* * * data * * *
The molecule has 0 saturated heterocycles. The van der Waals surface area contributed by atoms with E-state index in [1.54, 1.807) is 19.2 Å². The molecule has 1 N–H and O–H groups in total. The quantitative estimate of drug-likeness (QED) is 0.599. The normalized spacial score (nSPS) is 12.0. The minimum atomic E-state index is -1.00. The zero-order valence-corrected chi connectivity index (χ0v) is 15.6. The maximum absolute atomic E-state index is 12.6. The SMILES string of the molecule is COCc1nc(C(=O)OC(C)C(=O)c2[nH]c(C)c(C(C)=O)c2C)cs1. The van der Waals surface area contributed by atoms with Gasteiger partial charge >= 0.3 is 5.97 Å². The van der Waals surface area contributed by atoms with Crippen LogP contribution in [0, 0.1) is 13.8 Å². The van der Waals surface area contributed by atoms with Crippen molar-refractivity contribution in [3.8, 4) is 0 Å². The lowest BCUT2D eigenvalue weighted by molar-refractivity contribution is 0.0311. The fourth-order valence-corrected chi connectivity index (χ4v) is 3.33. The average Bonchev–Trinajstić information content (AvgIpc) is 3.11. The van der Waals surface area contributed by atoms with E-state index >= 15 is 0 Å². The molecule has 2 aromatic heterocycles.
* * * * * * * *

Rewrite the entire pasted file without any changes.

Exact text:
The molecule has 0 saturated heterocycles. The van der Waals surface area contributed by atoms with E-state index in [1.54, 1.807) is 19.2 Å². The molecule has 1 N–H and O–H groups in total. The quantitative estimate of drug-likeness (QED) is 0.599. The normalized spacial score (nSPS) is 12.0. The minimum atomic E-state index is -1.00. The zero-order valence-corrected chi connectivity index (χ0v) is 15.6. The maximum absolute atomic E-state index is 12.6. The SMILES string of the molecule is COCc1nc(C(=O)OC(C)C(=O)c2[nH]c(C)c(C(C)=O)c2C)cs1. The van der Waals surface area contributed by atoms with Gasteiger partial charge >= 0.3 is 5.97 Å². The van der Waals surface area contributed by atoms with Crippen LogP contribution in [0, 0.1) is 13.8 Å². The van der Waals surface area contributed by atoms with Crippen molar-refractivity contribution in [3.8, 4) is 0 Å². The lowest BCUT2D eigenvalue weighted by molar-refractivity contribution is 0.0311. The fourth-order valence-corrected chi connectivity index (χ4v) is 3.33. The average Bonchev–Trinajstić information content (AvgIpc) is 3.11. The van der Waals surface area contributed by atoms with E-state index >= 15 is 0 Å². The molecule has 2 aromatic heterocycles.